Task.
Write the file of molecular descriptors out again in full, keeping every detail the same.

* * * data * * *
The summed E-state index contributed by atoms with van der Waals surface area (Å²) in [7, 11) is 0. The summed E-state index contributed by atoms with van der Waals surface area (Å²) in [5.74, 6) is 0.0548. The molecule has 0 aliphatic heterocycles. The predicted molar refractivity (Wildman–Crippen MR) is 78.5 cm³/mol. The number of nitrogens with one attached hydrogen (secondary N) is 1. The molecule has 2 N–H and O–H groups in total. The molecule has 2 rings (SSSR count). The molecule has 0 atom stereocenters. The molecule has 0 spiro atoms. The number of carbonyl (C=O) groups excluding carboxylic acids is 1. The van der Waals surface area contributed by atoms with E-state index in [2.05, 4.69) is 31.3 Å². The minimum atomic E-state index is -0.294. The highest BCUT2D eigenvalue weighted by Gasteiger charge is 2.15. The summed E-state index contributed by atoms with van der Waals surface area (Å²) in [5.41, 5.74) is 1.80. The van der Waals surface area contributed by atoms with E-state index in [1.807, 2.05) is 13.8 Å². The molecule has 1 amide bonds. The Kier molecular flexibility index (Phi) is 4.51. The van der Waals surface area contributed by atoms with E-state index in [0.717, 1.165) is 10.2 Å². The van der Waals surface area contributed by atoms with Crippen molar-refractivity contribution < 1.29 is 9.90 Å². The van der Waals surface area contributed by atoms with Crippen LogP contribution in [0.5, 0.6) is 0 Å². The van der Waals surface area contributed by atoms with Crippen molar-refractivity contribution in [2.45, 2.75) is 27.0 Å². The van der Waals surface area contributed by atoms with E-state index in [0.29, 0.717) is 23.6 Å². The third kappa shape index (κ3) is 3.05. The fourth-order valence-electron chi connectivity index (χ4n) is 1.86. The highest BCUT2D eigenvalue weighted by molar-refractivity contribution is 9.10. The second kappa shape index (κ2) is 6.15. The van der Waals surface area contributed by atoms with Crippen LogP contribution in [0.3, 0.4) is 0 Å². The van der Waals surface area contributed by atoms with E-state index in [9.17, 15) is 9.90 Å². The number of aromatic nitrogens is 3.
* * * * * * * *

The summed E-state index contributed by atoms with van der Waals surface area (Å²) in [7, 11) is 0. The summed E-state index contributed by atoms with van der Waals surface area (Å²) in [5.74, 6) is 0.0548. The molecule has 0 aliphatic heterocycles. The predicted molar refractivity (Wildman–Crippen MR) is 78.5 cm³/mol. The number of nitrogens with one attached hydrogen (secondary N) is 1. The molecule has 2 N–H and O–H groups in total. The molecule has 2 rings (SSSR count). The molecule has 0 atom stereocenters. The molecule has 0 spiro atoms. The number of carbonyl (C=O) groups excluding carboxylic acids is 1. The van der Waals surface area contributed by atoms with E-state index in [2.05, 4.69) is 31.3 Å². The minimum atomic E-state index is -0.294. The highest BCUT2D eigenvalue weighted by Gasteiger charge is 2.15. The summed E-state index contributed by atoms with van der Waals surface area (Å²) in [5.41, 5.74) is 1.80. The van der Waals surface area contributed by atoms with E-state index in [1.807, 2.05) is 13.8 Å². The molecule has 1 amide bonds. The Kier molecular flexibility index (Phi) is 4.51. The van der Waals surface area contributed by atoms with E-state index in [0.717, 1.165) is 10.2 Å². The van der Waals surface area contributed by atoms with Crippen molar-refractivity contribution < 1.29 is 9.90 Å². The van der Waals surface area contributed by atoms with Crippen LogP contribution in [0.5, 0.6) is 0 Å². The van der Waals surface area contributed by atoms with Crippen molar-refractivity contribution in [2.45, 2.75) is 27.0 Å². The van der Waals surface area contributed by atoms with E-state index in [0.29, 0.717) is 23.6 Å². The third kappa shape index (κ3) is 3.05. The fourth-order valence-electron chi connectivity index (χ4n) is 1.86. The highest BCUT2D eigenvalue weighted by molar-refractivity contribution is 9.10. The second kappa shape index (κ2) is 6.15. The van der Waals surface area contributed by atoms with Crippen LogP contribution in [0.3, 0.4) is 0 Å². The van der Waals surface area contributed by atoms with E-state index in [9.17, 15) is 9.90 Å². The number of aromatic nitrogens is 3.